In the novel “Pasolini or the Night of the Fireflies”, José María García López, paints a very vivid portrait of the Italian poet, writer and cinematographer Pier Paolo Pasolini, whose 1975 assassination has been shrouded in mystery throughout the intervening decades. In spite of his prolific career as a writer, in some countries like the United States he is known more as a movie director than an author. Son of a fascist military man, Pasolini, a declared communist, dedicated his life to the defense of the marginalized and of marginal topics, among which were the friulian Language, spoken in his mother’s native region and other languages in Italy, which were despised by Benito Mussolini.
As the reader delves into the book, the author reveals Pasolini’s magnetic, fearless and provocative personality which has always awakened great passion. He also reveals that part of the writer’s psychology which relates to his complex family relationships expressed in love for his mother, the rejection of his father and the death of his younger brother. He is also presented as racked by guilt for his homosexuality and for not having been able to prevent his brother’s death.
Throughout the three long sections in which García López divides the novel, the dialogues ring original because of the way in which the author allows the reader to get a close-up view of Pasolini’s complex personality such as the episode when he speaks with the patron saint of lawyers, St. Yves of Brittany.
Pasolini was aware that for many social and political sectors of Italian society he was uncomfortable, but as García López indicated, he was “…an astute, brave man, who believes without narcissism, in the importance of his voice, but who cannot ignore the fact that he represents a target for many Italian authorities of today.” The portrait that the author paints of the Italy of his time, the fascist mafia and that which was involved in prostitution along with the description of his works, many of which were seen as a condemnation, and his risky personal life are elements that give the reader foresight of what could happen to Pasolini.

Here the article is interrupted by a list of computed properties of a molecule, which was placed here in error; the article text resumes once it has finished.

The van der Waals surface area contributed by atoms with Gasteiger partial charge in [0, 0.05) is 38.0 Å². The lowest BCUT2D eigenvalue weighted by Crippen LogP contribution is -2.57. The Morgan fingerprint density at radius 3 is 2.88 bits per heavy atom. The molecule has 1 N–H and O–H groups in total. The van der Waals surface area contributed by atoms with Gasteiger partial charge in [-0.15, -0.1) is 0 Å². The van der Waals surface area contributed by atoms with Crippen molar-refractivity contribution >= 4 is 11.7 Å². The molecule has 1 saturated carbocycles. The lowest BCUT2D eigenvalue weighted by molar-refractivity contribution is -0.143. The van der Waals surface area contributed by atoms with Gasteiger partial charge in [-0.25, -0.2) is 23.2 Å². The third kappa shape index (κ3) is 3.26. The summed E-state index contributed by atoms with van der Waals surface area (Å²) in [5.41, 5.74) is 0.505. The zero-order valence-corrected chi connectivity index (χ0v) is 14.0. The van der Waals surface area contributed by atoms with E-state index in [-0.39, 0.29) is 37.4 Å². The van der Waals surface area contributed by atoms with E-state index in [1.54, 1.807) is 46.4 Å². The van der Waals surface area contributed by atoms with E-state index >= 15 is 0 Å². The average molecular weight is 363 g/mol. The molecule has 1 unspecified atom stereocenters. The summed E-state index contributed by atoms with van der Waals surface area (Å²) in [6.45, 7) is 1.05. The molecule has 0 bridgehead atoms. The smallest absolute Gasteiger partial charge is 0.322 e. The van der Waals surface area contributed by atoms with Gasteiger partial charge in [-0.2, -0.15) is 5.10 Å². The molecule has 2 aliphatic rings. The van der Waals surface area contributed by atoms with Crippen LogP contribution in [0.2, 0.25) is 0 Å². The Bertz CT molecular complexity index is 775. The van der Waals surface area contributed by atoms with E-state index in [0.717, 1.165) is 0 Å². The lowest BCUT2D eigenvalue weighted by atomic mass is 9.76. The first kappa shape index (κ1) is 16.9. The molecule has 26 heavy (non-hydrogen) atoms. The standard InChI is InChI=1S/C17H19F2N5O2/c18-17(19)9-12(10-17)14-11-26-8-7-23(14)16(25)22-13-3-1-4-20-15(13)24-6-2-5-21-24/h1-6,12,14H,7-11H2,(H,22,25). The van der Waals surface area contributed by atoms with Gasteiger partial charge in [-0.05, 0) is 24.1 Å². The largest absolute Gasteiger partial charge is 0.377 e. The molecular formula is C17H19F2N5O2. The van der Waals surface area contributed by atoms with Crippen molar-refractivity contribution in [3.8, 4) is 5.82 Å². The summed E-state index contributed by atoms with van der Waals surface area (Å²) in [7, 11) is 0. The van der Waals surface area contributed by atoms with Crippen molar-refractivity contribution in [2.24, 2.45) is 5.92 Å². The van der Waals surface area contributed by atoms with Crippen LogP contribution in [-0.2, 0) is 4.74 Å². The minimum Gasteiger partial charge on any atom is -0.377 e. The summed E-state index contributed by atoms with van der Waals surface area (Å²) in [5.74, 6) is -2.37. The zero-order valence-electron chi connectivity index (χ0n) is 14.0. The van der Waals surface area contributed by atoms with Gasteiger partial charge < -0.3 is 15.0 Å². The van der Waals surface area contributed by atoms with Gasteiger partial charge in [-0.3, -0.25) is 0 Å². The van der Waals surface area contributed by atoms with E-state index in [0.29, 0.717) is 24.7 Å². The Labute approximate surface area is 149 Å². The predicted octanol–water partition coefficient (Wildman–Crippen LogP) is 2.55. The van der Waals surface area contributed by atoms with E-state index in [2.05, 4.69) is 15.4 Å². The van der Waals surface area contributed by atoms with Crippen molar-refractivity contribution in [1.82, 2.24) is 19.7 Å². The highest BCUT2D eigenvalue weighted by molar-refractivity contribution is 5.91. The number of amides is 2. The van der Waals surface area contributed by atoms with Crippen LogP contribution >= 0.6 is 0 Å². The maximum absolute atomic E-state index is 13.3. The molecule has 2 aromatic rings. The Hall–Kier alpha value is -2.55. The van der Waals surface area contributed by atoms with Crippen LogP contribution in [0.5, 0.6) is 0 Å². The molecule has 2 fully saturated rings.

While Reading this novel, the American reader will be reminded of some famous people that, like Pasolini, suffered persecution at the hands of the state like the African American Singer Nat King Cole, during the civil rights struggle in the United States.
This novel also presents a certain similarity to the Gabriel García Márquez novel “Chronical of a Death Foretold” by virtue of the fact that nobody did anything to stop the assassination of Pasolini. Likewise, the world of intrigue, the mafia, the tentacles of the CIA and the deterioration of essence of the human race presented calls to mind the book “God’s Banker” by Bernat Montagud.
The death of Pasolini must have been a relief for his enemies, but they could not have ever imagined that killing him would give his ideals more power and would pique a greater interest in them by the public at home and abroad. His death “is an irreparable national shame” says criminologist Donatella Ferraro, one of the novel’s characters in charge of the investigation. This sentiment still seems to be felt by a large part of Italian society reflected in this 35-year search by Donatella to solve the Pasolini case. It is also a nightmare in which the silence of those witnesses at the Ostia Hydroport where the poet was assassinated has been repeated over and over again in a justice system that ignored evidence from the beginning and has offered minimal collaboration.